Confinement - Ilze Wolff and Anonymous - Black Peace on Earth
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Confinement
October 8, 2020
Confinement

Black Peace on Earth

Ilze Wolff, Black Peace on Earth, 2020.

Black desire

Enclosed

Clouded, shrouded, 10, 11, need

Chapter 6

Health

MY PRESENT STATE OF HEALTH

‘My monthly periods have just been continuous this month since the new complication of bronchitis and anaemia and something else I do not know.’

You too.
I said I would return all the books you lent me.
All the books you were looking at for your French project.
He says George in the French way.
These books are very advanced. There are films embedded in them.

Mysterious exotica
Mysterious erotica

And a unity of joy.

Black peace
on earth
Joy
Where the wind don’t blow

July 15

Kroomen
Krumen, sjoemen, boomen
Sjamen, bogeymen, Bogues
is the one you should talk to about, is the one that writes about
doekom, shaman, obea
obea
Lulu, Vuyo, Lu, Luyolo
Gugu
teacups, teapots, cracked desires at the centre: a pass office. a pass office
a pass
Redness, can the white redden, as the white reddens. Redhill.

July 05

Is sy slams? clearance sale away
Is, is hy slam Is slams clear die way

July 06

his Kruman kiss furnishes the
plain sorrow of the bay of
Black Town

Home. A resting house.
Home. Arresting. Incapable.

Heit my bla.

August 04

I

August 09

To my friend, the poet,

Thank you for your words. I think you have captured in poetic form the landscape of emotion and thought that matches the visuals I have been sending you and the conversations we have been having. I have sent you wordless images and in return you offer your own poetry of images. In addition, may I expand our exchange with a few more thoughts and some more stories?

In an early poem called “My Home,” Bessie Head invites us into her home. She writes: “Come and see my home. It’s anyplace where nobody gives orders.” It is clearly an invitation, but she asks that anyone who accepts the invitation should take a certain responsibility. She asks: “Tread softly—the walls breathe peace… Deep, dark, black peace and the wind don’t blow.”

One could imagine that at the time that she wrote this—the early 1960s—John Coltrane heard her voice from Serowe, all the way in New York, where he was composing music like Alabama and A Love Supreme. In 1966, the John Coltrane Quartet toured Japan, twenty-odd years after the devastating atomic bomb attacks in Hiroshima and Nagasaki. In Nagasaki, he opened their performance with Peace on Earth. It is a performance considered by many who attended the concert, or who heard about the performance, as a moment of collective healing. I think of this story and it makes me remember, as a child, the sensation of the breath of a beloved parent gently blowing on a wound that was just inflicted by accident while playing. I remember, the acknowledgement and care through the act of blowing is the soothing balm, rather than the application of the salve or even the administering of the bandage.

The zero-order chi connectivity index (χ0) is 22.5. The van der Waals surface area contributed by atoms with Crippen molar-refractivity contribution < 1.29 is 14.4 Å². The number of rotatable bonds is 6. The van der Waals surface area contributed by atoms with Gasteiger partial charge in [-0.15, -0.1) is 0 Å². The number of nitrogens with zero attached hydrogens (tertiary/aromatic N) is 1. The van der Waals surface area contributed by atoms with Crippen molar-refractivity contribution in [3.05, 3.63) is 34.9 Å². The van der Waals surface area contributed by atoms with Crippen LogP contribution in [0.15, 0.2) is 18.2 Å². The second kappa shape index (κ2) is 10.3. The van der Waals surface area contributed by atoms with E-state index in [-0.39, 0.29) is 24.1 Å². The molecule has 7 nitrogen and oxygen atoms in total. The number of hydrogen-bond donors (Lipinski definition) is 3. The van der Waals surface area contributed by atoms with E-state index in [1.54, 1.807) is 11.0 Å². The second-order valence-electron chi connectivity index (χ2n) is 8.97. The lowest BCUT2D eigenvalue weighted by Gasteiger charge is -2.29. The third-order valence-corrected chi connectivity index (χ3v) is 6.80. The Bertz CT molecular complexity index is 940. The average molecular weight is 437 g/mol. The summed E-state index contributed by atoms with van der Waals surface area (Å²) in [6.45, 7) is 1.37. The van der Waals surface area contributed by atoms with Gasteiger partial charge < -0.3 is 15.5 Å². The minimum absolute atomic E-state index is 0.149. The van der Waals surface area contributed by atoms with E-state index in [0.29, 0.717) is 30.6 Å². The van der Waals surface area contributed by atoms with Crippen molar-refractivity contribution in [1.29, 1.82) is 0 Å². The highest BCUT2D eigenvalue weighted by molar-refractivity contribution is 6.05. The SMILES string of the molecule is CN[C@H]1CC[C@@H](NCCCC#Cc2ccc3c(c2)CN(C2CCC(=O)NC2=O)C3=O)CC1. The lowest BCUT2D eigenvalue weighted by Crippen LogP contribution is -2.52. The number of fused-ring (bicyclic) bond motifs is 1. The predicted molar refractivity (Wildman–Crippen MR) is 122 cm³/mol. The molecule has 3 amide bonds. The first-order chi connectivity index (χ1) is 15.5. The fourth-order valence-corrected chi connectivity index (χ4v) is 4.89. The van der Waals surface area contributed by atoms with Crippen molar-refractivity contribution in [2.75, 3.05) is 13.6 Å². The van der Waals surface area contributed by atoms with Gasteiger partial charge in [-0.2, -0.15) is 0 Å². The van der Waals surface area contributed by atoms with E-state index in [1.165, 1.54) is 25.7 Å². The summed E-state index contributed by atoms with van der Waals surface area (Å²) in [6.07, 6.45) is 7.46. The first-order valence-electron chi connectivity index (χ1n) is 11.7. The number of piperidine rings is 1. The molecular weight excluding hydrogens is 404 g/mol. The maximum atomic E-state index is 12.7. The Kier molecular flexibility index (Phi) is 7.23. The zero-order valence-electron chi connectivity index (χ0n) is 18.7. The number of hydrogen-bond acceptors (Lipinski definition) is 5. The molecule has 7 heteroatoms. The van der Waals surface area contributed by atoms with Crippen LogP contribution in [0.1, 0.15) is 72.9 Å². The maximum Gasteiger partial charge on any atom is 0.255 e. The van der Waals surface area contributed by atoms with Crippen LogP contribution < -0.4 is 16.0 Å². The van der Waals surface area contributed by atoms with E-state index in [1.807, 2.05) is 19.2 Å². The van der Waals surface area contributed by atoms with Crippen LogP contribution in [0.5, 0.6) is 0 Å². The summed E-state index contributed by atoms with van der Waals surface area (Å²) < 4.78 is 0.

These two stories are linked: Coltrane blowing Peace on Earth in Nagasaki and Bessie Head’s careful invitation to come to her house and share in the experience of black peace that the house offers and I feel renewed.

Incidentally, did you know that prior to the Hiroshima and Nagasaki bombings in 1945, the Allied forces dropped warning leaflets from aircrafts so that civilians could prepare for evacuation? The image of the atomic cloud is imprinted into our collective imagination, less so are images of falling leaflets with this important message pouring downward and blowing into and onto the city, some falling into the hands of the intended receivers, others blowing aimlessly in the street. It reminds me of what a friend once wrote regarding the power of the word. That the drop of the atomic bomb was given through Word. But here, another tension exists where the word, through these leaflets, is able to warn against impending death and destruction. The same technology that is behind issuing death, is also there to warn about impending death.

Personally, I know too little about this history to know if such footage exists, but I was able to track down an image of one such leaflet on Wikipedia for our conversation.

Also in the images I sent you, you will notice a pattern of people in front of their homes. Peter Magubane’s portrait of Winnie Madikezela-Mandela in front of her house to which she was banished to by the apartheid police is iconic, and one can have long conversations just about that picture. Then there are also the ones of Robert Sobukwe in his house to which he was confined to for nine years on Robben island. He looks relaxed and joyful: a kind of composure that belies the indignity that he suffered by being in solitary confinement for so long.